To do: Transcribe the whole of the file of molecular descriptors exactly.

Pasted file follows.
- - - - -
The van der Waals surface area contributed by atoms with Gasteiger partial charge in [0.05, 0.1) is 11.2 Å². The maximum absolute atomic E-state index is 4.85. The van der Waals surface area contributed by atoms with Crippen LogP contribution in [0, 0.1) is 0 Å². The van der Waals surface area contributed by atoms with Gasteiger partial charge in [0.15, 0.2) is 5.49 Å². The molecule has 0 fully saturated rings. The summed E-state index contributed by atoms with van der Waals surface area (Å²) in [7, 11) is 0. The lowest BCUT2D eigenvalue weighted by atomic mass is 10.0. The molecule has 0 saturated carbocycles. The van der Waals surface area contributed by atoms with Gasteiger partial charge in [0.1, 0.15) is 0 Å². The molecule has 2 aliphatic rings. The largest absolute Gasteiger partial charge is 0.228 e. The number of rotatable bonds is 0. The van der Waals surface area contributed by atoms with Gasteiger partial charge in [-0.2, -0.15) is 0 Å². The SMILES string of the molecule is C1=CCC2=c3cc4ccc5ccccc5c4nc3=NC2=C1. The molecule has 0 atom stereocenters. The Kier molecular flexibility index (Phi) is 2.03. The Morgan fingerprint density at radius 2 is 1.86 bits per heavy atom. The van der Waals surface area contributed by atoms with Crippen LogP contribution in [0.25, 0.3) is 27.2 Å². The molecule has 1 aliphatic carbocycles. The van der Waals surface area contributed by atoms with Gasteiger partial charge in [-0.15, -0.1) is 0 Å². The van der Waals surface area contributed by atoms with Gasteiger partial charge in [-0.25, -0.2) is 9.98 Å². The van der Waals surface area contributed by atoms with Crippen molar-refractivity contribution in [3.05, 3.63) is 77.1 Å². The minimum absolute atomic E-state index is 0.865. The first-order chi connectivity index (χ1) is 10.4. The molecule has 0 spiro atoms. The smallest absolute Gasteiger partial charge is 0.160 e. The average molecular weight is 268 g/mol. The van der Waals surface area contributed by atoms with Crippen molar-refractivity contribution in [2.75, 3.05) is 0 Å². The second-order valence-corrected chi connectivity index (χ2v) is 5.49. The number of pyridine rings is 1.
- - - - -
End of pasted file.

The van der Waals surface area contributed by atoms with Gasteiger partial charge in [0.05, 0.1) is 11.2 Å². The maximum absolute atomic E-state index is 4.85. The van der Waals surface area contributed by atoms with Crippen LogP contribution in [0, 0.1) is 0 Å². The van der Waals surface area contributed by atoms with Gasteiger partial charge in [0.15, 0.2) is 5.49 Å². The molecule has 0 fully saturated rings. The summed E-state index contributed by atoms with van der Waals surface area (Å²) in [7, 11) is 0. The lowest BCUT2D eigenvalue weighted by atomic mass is 10.0. The molecule has 0 saturated carbocycles. The van der Waals surface area contributed by atoms with Gasteiger partial charge in [0.1, 0.15) is 0 Å². The molecule has 2 aliphatic rings. The largest absolute Gasteiger partial charge is 0.228 e. The number of rotatable bonds is 0. The van der Waals surface area contributed by atoms with Gasteiger partial charge in [-0.2, -0.15) is 0 Å². The SMILES string of the molecule is C1=CCC2=c3cc4ccc5ccccc5c4nc3=NC2=C1. The molecule has 0 atom stereocenters. The Kier molecular flexibility index (Phi) is 2.03. The Morgan fingerprint density at radius 2 is 1.86 bits per heavy atom. The van der Waals surface area contributed by atoms with Crippen LogP contribution in [0.25, 0.3) is 27.2 Å². The molecule has 1 aliphatic carbocycles. The van der Waals surface area contributed by atoms with Gasteiger partial charge in [-0.15, -0.1) is 0 Å². The van der Waals surface area contributed by atoms with Gasteiger partial charge in [-0.25, -0.2) is 9.98 Å². The van der Waals surface area contributed by atoms with Crippen molar-refractivity contribution in [3.05, 3.63) is 77.1 Å². The minimum absolute atomic E-state index is 0.865. The first-order chi connectivity index (χ1) is 10.4. The molecule has 0 spiro atoms. The smallest absolute Gasteiger partial charge is 0.160 e. The average molecular weight is 268 g/mol. The van der Waals surface area contributed by atoms with Crippen molar-refractivity contribution in [2.75, 3.05) is 0 Å². The second-order valence-corrected chi connectivity index (χ2v) is 5.49. The number of pyridine rings is 1.